The keys to achieving integrated care
Case study summary
At the 2019 NHS Confederation conference in June, a lively panel session considered the topic of ‘Achieving integrated care by 2021: how do we get there?’. The panel comprised four integrated care system leaders, and while the discussion touched on a wide variety of points, a few key themes shone through.
The importance of relationships
When Surrey Heartlands became an ICS, its first priorities focused around three main areas – citizen engagement, creating an academy, and linking with the local authority in a focus on the wider determinants of health.
Embedded in each of these is the importance of relationships, and Dr Claire Fuller, ICS Leader and Senior Responsible Officer, says that working more collaboratively has been crucial to their success.
“We’ve invested in the chief execs and clinical leaders across all the organisations, making sure we all get to know each other and understand the problems each organisation is facing”, explained Claire. “We’ve also worked on organisational development with our delivery teams, starting to enable that blurring of skill sets and helping people feel comfortable to take on roles that have traditionally been held by others.”
The ICS has also launched Surrey 500, a collective leadership programme for 500 managers from across the partnership and colleagues, as “the more time we can spend together, the better”.
There’s also been a focus on the relationship with local people. Claire added: “Our citizen’s panel is now up to 3,000 strong, and it is demographically recruited to by postcode, so we know that it is representative of the people, not just those who are shouting the loudest.”
Her advice? “Your boundaries will always be wrong; don’t worry about it, just work out who you need to have in the room for which conversation for which population and what sits where. And when you do make plans, make sure they matter to the people who live and work in the area.”
Getting the right systems in place
Adam Doyle, Chief Executive Officer at Sussex and East Surrey STP, also highlighted the importance of relationships and of governance in delivering success.
In 2016, the STP was rated the second worst in the country, and since then, he says success has been measured by finances. “I didn’t come to work to look at life through a financial lens, but when you are a deficit system to the level that we were, you have to,” he said. “This year, we are the most improved STP area in our financial framework, which has given us the ability to start to write a population health check.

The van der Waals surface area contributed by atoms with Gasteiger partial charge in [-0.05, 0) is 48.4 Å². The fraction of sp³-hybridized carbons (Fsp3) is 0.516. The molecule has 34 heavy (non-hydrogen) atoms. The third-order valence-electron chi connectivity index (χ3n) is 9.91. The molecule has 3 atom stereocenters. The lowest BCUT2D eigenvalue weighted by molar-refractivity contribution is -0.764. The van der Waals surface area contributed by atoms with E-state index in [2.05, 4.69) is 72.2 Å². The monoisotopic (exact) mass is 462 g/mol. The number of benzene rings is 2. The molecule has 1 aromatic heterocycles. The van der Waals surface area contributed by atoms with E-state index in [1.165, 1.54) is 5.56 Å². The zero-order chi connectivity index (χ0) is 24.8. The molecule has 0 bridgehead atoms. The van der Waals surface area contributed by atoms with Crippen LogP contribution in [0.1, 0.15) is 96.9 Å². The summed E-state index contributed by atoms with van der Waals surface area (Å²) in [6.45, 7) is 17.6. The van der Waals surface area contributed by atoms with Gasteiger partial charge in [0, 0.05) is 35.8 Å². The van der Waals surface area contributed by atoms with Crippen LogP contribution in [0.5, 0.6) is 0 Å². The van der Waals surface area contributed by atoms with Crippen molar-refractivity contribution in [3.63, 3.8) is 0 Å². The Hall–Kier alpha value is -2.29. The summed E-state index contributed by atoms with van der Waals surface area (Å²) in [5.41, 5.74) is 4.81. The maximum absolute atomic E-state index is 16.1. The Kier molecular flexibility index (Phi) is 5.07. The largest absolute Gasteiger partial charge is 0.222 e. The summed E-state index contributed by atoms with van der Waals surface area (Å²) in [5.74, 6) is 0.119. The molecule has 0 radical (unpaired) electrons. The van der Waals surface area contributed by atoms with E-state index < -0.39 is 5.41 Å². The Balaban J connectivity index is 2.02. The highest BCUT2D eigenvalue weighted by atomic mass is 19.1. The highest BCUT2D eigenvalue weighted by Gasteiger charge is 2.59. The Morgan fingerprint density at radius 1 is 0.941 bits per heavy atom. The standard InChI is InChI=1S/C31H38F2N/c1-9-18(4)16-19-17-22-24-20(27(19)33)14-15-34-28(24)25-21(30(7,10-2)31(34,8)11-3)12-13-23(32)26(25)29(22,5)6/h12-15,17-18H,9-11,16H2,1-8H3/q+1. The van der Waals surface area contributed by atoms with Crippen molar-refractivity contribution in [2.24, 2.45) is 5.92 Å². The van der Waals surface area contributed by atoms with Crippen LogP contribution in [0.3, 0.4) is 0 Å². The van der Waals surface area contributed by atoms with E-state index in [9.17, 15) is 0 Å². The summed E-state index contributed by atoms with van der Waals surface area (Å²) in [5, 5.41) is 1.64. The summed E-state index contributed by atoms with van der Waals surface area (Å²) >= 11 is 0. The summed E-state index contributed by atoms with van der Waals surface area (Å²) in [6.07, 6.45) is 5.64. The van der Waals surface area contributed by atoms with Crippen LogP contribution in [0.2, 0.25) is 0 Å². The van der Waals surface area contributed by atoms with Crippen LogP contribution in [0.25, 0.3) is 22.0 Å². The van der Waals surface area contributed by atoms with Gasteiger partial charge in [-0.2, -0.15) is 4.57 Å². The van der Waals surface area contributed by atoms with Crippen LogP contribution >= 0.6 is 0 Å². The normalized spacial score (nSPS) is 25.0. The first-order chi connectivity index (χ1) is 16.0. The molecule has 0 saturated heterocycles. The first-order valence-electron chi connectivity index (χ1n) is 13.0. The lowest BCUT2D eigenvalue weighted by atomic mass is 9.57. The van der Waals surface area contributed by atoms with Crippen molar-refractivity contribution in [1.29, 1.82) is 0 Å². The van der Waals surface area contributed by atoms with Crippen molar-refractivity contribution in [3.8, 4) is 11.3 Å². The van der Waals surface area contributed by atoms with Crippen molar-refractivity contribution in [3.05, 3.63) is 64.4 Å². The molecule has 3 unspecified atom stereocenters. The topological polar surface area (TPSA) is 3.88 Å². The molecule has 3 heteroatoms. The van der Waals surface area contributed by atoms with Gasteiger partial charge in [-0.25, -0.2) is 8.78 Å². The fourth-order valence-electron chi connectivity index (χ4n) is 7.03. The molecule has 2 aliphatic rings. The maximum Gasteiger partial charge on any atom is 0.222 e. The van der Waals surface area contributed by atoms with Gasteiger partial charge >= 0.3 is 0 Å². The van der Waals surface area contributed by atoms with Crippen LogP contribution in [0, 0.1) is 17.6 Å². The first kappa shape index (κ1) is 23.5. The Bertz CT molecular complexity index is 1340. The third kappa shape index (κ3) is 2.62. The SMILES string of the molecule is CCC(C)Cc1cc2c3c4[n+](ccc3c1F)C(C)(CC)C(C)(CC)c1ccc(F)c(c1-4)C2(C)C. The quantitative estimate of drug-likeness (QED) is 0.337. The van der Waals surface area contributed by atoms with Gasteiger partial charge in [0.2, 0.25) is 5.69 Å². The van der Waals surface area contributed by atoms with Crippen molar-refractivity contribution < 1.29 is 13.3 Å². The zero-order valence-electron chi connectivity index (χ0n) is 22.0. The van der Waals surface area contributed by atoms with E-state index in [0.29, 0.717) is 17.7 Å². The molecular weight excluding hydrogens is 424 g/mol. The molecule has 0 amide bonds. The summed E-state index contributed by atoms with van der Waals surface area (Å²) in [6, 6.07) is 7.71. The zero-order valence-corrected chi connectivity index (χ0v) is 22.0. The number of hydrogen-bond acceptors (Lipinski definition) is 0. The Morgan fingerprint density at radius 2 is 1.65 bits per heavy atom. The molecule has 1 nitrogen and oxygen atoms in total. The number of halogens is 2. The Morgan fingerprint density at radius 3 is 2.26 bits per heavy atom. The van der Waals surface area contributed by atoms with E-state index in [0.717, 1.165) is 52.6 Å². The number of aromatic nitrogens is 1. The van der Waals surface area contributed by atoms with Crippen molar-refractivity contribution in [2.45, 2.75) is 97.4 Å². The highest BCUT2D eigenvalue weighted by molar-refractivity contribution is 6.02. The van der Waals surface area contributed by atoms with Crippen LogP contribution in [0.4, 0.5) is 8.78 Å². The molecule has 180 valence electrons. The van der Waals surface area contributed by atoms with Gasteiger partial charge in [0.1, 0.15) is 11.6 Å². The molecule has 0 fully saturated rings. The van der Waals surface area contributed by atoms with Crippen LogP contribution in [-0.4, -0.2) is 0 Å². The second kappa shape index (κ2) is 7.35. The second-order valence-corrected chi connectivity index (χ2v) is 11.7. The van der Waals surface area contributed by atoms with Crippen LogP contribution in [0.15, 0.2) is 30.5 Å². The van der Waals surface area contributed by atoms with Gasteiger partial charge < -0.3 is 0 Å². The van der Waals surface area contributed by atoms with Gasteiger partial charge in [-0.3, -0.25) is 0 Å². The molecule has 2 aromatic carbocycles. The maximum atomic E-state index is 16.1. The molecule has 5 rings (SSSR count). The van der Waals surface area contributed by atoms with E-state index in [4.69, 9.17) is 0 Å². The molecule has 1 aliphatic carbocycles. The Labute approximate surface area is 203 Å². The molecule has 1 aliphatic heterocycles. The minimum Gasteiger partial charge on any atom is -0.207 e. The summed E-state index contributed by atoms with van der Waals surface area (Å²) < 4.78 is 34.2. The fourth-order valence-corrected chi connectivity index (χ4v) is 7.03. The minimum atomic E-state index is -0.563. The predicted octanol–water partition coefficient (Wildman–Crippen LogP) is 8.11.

“Why did the money get better? Because of the relationship that we managed to build with every single one of our counterpart provider chief executives.”
Adam added that consolidating governance processes such as the commissioning system across the eight CCGs also helped improve the STP’s position, with organisations bearing risk together – which he said “you can only do with someone that you trust.”
He also focused on the importance of creating an environment within and between ICSs where we can learn together, by stopping speaking badly of each other, by speaking positively when someone has done well, and by ending rivalrous behaviour.
Organisational development matters
The need for working in harmony was also picked up by Julia Ross, of Bristol, North Somerset and South Gloucestershire STP. The STP covers a population of one million people and is a complex landscape with 13 statutory organisations involved across a patch that includes three local authorities.
“Organisational development clearly matters,” she said. “It’s about getting people to a place where you understand where each other is coming from; where you stop pointing fingers or thinking ‘if you just gave me all the responsibility I could sort it out’.
“We’ve worked really hard on saying ‘can we have a shared view about what our challenges are, and then a shared sense of ownership about needing to resolve them?’”
Focusing on a shared destination
According to Julia, clinically-driven change is critical, as is a real focus on value-based healthcare.
However, she warns that ICSs may not be able to make changes at the speed or scale that they wish if they want to keep their clinicians and populations on board. In addition, relations will continue to be challenged by everyday problems such as meeting the four-hour target, so it’s key for everyone to keep their focus on the shared destination – and keep the faith.
Rob Webster, Chief Executive/Lead at South West Yorkshire Partnership NHS Foundation Trust and West Yorkshire and Harrogate ICS, also works in an area that is complicated by the involvement of a high number of organisations and interests from different sectors. He says “communicating effectively all the time is critical”.
An important first step they took as an ICS was to change the mindset – “You’re not stuck in traffic; you are traffic”. They realised that thinking about the issues they had wasn’t going to drive things forward; they needed to come together as a system with a burning ambition for everyone to get behind. Theirs includes their whole patch being healthy and giving everyone the best start in life, support throughout life, and the ability to die in their chosen place at the end of life.
Aligning strategy and governance
Rob adds that for good governance and relationships the local authority must be an equal partner on the ICS board and everything should be fair, open and transparent. For example, they have a joint committee of CCGs that meets in public and can make decisions, as well as joint committees for their acute hospitals and mental health providers, all of which are decision-making.
Rob concluded that ICSs need to constantly work hard to hold the partnerships together, saying: “All of this is incredibly hard. If you think competition is difficult, try collaborating!”